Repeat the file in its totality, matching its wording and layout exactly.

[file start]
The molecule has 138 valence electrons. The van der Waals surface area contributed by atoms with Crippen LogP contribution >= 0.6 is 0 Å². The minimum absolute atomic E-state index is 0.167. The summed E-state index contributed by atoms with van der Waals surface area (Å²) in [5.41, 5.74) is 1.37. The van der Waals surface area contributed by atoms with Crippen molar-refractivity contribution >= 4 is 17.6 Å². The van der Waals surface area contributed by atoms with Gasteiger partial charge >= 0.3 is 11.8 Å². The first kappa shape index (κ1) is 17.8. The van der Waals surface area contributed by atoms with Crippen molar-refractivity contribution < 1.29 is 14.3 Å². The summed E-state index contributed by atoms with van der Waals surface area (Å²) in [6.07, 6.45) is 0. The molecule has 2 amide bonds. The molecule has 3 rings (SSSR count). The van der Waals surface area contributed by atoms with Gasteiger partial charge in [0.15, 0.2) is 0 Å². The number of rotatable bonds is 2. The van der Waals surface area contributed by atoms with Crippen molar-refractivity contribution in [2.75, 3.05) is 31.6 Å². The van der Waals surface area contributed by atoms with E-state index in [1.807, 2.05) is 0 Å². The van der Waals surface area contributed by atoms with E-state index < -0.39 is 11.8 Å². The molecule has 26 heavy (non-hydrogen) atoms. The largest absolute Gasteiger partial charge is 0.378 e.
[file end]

The molecule has 138 valence electrons. The van der Waals surface area contributed by atoms with Crippen LogP contribution >= 0.6 is 0 Å². The minimum absolute atomic E-state index is 0.167. The summed E-state index contributed by atoms with van der Waals surface area (Å²) in [5.41, 5.74) is 1.37. The van der Waals surface area contributed by atoms with Crippen molar-refractivity contribution >= 4 is 17.6 Å². The van der Waals surface area contributed by atoms with Gasteiger partial charge >= 0.3 is 11.8 Å². The first kappa shape index (κ1) is 17.8. The van der Waals surface area contributed by atoms with Crippen molar-refractivity contribution < 1.29 is 14.3 Å². The summed E-state index contributed by atoms with van der Waals surface area (Å²) in [6.07, 6.45) is 0. The molecule has 2 amide bonds. The molecule has 3 rings (SSSR count). The van der Waals surface area contributed by atoms with Gasteiger partial charge in [0.15, 0.2) is 0 Å². The number of rotatable bonds is 2. The van der Waals surface area contributed by atoms with Crippen molar-refractivity contribution in [2.75, 3.05) is 31.6 Å². The van der Waals surface area contributed by atoms with E-state index in [1.807, 2.05) is 0 Å². The van der Waals surface area contributed by atoms with E-state index < -0.39 is 11.8 Å². The molecule has 26 heavy (non-hydrogen) atoms. The largest absolute Gasteiger partial charge is 0.378 e.